To answer the question posed in the headline with brutal honesty: Maybe.
Disturbing Observation #1: Yesterday the New York State Senate unanimously confirmed Joe Martens to lead the state’s Department of Environmental Conservation (DEC). The DEC, for those who don’t live in New York, is the agency charged with overseeing drilling in the Marcellus Shale—in fact oversight for all oil and gas drilling in the state. New York has been caught in a holding pattern on Marcellus Shale drilling for over two years, and New York’s landowners are growing weary of the delays in adopting new regulations for drilling in the Marcellus, meaning no permits for drilling in the Marcellus have been issued.
In yesterday’s budget address, new Pennsylvania Gov. Tom Corbett announced the formation of a 30-member Marcellus Shale Commission. The members of the commission (listed below) come from a cross-section of government officials, representatives from the drilling industry, and representatives from environmental organizations. The new commission, which will be headed up by Lt. Gov. Jim Cawley, is a balanced cross section representing all interests in the drilling debate. The commission is charged with taking a close look at the issue of Marcellus Shale drilling and producing a report with recommendations for development and regulation of the industry in PA. The report is due on the Governor’s desk on or before July 22.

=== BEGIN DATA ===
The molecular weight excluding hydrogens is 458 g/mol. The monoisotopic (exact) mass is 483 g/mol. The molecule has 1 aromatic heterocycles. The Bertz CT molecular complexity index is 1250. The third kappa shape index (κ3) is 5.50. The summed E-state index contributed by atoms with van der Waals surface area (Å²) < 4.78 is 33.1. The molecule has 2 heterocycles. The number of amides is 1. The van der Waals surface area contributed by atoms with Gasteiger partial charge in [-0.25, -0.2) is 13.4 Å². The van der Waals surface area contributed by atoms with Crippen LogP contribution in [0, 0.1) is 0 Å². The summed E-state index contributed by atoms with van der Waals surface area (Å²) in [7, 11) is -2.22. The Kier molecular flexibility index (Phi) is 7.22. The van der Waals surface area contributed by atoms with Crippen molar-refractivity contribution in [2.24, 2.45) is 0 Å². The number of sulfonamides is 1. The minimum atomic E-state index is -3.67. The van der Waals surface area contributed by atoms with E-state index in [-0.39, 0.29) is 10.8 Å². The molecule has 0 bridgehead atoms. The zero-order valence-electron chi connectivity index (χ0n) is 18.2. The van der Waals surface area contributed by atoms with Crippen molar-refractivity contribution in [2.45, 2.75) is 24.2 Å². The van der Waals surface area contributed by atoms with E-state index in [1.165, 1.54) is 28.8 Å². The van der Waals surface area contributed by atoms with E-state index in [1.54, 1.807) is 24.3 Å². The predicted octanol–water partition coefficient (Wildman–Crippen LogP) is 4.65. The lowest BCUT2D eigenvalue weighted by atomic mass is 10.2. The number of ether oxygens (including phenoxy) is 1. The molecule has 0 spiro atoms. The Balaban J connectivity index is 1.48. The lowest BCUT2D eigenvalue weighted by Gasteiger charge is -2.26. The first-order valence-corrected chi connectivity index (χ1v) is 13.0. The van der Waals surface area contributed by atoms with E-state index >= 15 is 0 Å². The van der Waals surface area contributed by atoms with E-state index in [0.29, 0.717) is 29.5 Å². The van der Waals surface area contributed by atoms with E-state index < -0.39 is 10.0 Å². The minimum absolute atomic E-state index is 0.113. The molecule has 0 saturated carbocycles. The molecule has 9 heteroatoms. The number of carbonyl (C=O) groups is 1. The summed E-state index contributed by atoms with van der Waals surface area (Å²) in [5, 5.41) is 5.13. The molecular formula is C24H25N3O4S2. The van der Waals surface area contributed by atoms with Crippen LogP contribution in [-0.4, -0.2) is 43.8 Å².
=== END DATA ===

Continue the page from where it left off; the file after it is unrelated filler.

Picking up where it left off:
Administrators of North Huntingdon Township, PA (Westmoreland County), are attempting to control drilling in the Marcellus Shale within their borders. They acknowledge that Pennsylvania state courts have already ruled local municipalities cannot outright ban drilling, so the North Huntingdon planning commission is attempting to place restrictions that would greatly curtail drilling in the Township. The current draft regulations—yet to be voted on—focus on noise: